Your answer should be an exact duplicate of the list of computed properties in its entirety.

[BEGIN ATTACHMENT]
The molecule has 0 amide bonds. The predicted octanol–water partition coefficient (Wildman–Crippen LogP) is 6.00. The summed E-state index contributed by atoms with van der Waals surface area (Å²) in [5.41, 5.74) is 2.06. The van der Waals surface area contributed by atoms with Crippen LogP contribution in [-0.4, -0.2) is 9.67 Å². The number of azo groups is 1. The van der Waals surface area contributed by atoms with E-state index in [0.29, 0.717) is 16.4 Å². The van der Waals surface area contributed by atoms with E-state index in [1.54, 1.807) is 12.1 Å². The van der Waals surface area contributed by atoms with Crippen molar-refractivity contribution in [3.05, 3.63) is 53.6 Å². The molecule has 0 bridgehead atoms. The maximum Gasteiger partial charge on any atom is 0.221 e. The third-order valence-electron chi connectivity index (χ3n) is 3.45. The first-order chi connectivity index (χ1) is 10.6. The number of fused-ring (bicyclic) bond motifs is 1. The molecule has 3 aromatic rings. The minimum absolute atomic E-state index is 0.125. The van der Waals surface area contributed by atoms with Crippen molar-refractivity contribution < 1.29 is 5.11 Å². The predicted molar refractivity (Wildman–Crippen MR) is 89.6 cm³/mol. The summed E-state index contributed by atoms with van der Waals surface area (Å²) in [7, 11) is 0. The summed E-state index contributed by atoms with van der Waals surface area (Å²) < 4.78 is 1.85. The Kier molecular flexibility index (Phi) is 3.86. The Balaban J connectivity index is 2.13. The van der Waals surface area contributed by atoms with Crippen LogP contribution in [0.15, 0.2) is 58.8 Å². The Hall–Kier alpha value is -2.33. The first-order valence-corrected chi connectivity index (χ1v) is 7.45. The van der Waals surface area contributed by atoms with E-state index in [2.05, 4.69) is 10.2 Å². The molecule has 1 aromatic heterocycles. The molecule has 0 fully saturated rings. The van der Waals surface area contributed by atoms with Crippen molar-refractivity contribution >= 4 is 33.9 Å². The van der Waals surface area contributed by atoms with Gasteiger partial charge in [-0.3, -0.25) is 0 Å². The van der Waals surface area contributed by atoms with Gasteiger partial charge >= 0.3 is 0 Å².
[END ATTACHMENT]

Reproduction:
The molecule has 0 amide bonds. The predicted octanol–water partition coefficient (Wildman–Crippen LogP) is 6.00. The summed E-state index contributed by atoms with van der Waals surface area (Å²) in [5.41, 5.74) is 2.06. The van der Waals surface area contributed by atoms with Crippen LogP contribution in [-0.4, -0.2) is 9.67 Å². The number of azo groups is 1. The van der Waals surface area contributed by atoms with E-state index in [0.29, 0.717) is 16.4 Å². The van der Waals surface area contributed by atoms with E-state index in [1.54, 1.807) is 12.1 Å². The van der Waals surface area contributed by atoms with Crippen molar-refractivity contribution in [3.05, 3.63) is 53.6 Å². The molecule has 0 bridgehead atoms. The maximum Gasteiger partial charge on any atom is 0.221 e. The third-order valence-electron chi connectivity index (χ3n) is 3.45. The first-order chi connectivity index (χ1) is 10.6. The number of fused-ring (bicyclic) bond motifs is 1. The molecule has 3 aromatic rings. The minimum absolute atomic E-state index is 0.125. The van der Waals surface area contributed by atoms with Crippen molar-refractivity contribution < 1.29 is 5.11 Å². The predicted molar refractivity (Wildman–Crippen MR) is 89.6 cm³/mol. The summed E-state index contributed by atoms with van der Waals surface area (Å²) in [7, 11) is 0. The summed E-state index contributed by atoms with van der Waals surface area (Å²) < 4.78 is 1.85. The Kier molecular flexibility index (Phi) is 3.86. The Balaban J connectivity index is 2.13. The van der Waals surface area contributed by atoms with Crippen LogP contribution in [0.15, 0.2) is 58.8 Å². The Hall–Kier alpha value is -2.33. The first-order valence-corrected chi connectivity index (χ1v) is 7.45. The van der Waals surface area contributed by atoms with E-state index in [2.05, 4.69) is 10.2 Å². The molecule has 1 aromatic heterocycles. The molecule has 0 fully saturated rings. The van der Waals surface area contributed by atoms with Crippen molar-refractivity contribution >= 4 is 33.9 Å². The van der Waals surface area contributed by atoms with Gasteiger partial charge in [-0.3, -0.25) is 0 Å². The van der Waals surface area contributed by atoms with Gasteiger partial charge >= 0.3 is 0 Å².